The standard approach to driving change is telling people what to do, but for people to change their behavior consistently, you first have to change their perspective. This takes time and effort. It takes open-minded, constructive conversations between people who think and see things differently and are willing to compromise. Even then, there will be outliers, rebels, nonconformists ― those who refuse to change. And that’s OK. We need them, too, to help prevent complacency and keep things moving forward. From our perspective: just a little effort from each person can make a big difference; consider your water conservation efforts and do what you can to use water wisely.

Lakeway MUD

Native Plants …

Are drought-tolerant, naturally conserving our precious water resources

Provide habitat and food for birds, butterflies, bees and other wildlife

Don’t need special pampering or fertilizing

Are natural to their ecosystem

Help us maintain biological biodiversity

Native Plant Society of Texas

Resources for Rebates and Water-Use Guidance

  • Water leaks, unattended hoses, and inefficient irrigation systems are big causes of unnecessary water loss. LMUD customers can utilize their WaterSmart portal for access to detailed information about their household’s water use: track water usage down to the hour, self-identify and resolve leaks, understand where water is being used, compare use to similar households, and set water use alerts. For more information, visit lakewaymud.org/update/watersmart.
  • We encourage local residents to attend the presentations at our next Open House event, held the week of May 20 – 24 at our District office (1097 Lohmans Crossing) with presentations daily at 10am and 2pm. Presenters will cover topics such as tree care, native plants, rainwater capture, available rebates, and more. For more information, visit lakewaymud.org/update/learn-to-be-water-wise-lmud-open-house-may-2024.
  • LCRA offers Lakeway MUD customers residential rebates of 50 percent of the total cost, up to $600 per residential property, for new pool filters and covers as well as irrigation evaluations, retrofitting or replacing irrigation system equipment, aeration, compost & mulch, and soil testing. For information, visit lcra.org/water/watersmart.
  • According to the EPA, nationwide, landscape irrigation is estimated to account for nearly one-third of all residential water use (more in warmer climates), totaling nearly 9 billion gallons per day. If you have large areas of grass that serve no recreational value, we urge you to start making plans to switch it to a more drought-tolerant alternative such as landscaping utilizing native plants; we find San Antonio’s Plant By Number guide helpful with easy landscaping design options: gardenstylesanantonio.com/plantbynumber.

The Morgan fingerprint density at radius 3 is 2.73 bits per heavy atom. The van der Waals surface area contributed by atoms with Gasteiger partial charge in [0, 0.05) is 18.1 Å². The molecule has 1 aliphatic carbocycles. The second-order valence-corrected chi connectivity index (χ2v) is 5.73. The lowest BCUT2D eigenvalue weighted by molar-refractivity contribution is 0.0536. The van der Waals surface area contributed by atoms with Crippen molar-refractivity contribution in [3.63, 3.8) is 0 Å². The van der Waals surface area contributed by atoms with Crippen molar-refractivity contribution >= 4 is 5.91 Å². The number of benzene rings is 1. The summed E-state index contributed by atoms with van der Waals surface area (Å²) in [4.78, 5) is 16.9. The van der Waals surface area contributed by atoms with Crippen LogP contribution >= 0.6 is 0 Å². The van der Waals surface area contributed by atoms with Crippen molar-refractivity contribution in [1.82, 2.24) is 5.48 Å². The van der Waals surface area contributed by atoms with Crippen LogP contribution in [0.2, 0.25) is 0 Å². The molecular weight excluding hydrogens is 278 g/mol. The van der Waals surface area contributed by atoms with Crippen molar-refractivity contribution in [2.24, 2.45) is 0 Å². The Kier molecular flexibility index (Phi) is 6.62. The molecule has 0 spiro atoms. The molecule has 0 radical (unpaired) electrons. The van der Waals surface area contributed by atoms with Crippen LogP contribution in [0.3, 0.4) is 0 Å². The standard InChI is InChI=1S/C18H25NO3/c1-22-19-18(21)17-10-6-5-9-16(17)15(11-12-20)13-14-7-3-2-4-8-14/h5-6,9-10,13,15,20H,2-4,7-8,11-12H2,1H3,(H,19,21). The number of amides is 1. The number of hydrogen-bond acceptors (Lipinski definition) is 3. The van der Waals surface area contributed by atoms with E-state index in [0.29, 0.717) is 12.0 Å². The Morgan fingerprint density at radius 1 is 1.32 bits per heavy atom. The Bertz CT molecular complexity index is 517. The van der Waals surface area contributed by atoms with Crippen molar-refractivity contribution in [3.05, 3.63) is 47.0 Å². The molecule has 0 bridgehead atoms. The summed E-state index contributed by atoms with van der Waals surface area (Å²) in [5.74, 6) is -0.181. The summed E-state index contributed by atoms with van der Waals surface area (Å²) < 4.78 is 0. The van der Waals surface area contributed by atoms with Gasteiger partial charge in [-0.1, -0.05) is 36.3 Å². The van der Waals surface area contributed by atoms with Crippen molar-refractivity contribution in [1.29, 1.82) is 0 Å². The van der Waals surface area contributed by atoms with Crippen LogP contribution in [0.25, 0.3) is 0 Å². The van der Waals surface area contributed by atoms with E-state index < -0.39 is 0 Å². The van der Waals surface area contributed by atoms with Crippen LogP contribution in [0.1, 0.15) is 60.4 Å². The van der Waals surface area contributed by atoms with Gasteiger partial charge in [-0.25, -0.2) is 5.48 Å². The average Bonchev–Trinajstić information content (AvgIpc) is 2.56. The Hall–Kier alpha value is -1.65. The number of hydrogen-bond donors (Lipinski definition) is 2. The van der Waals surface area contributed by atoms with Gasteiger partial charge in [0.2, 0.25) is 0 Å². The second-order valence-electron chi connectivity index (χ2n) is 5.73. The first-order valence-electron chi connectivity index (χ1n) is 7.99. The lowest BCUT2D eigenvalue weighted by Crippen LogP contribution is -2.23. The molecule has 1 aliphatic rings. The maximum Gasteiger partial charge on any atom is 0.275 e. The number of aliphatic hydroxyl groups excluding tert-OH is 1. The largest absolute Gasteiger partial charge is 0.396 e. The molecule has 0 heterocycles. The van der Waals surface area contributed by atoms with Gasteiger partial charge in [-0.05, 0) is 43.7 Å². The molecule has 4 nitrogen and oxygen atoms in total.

• NEW! The Native Plant Society of Texas is another great resource. Through their Native Plant Partnership program, they help assure the availability of native plants at local nurseries across the state as well as plant information at the point of sale. HEB Lakeway is now on their list of native plant distributors! Visit npsot.org for more information.
  • Worried about your HOA? The Texas legislature unanimously passed the “xeriscaping law” in 2013 to assure that Texans living under HOAs can install drought-resistant landscaping or water-conserving natural turf. The 2013 statute has been codified at Texas Property Code section 202.007 available here: statutes.capitol.texas.gov/Docs/PR/htm/PR.202.htm.
  • In 2023, Lakeway City Council approved several ordinances related to building and development services, including the use of integrated water management, described as “an integrated approach to managing water which includes landscaping with preferred plants, the green infrastructure approach to rainwater capture and management, and greywater systems.” The City recently published a more comprehensive resource on the Lakeway landscaping ordinance to their website, available at lakeway-tx.gov/2174/Landscaping-Ordinance.

Please contact us with any questions. Thank you for using water wisely!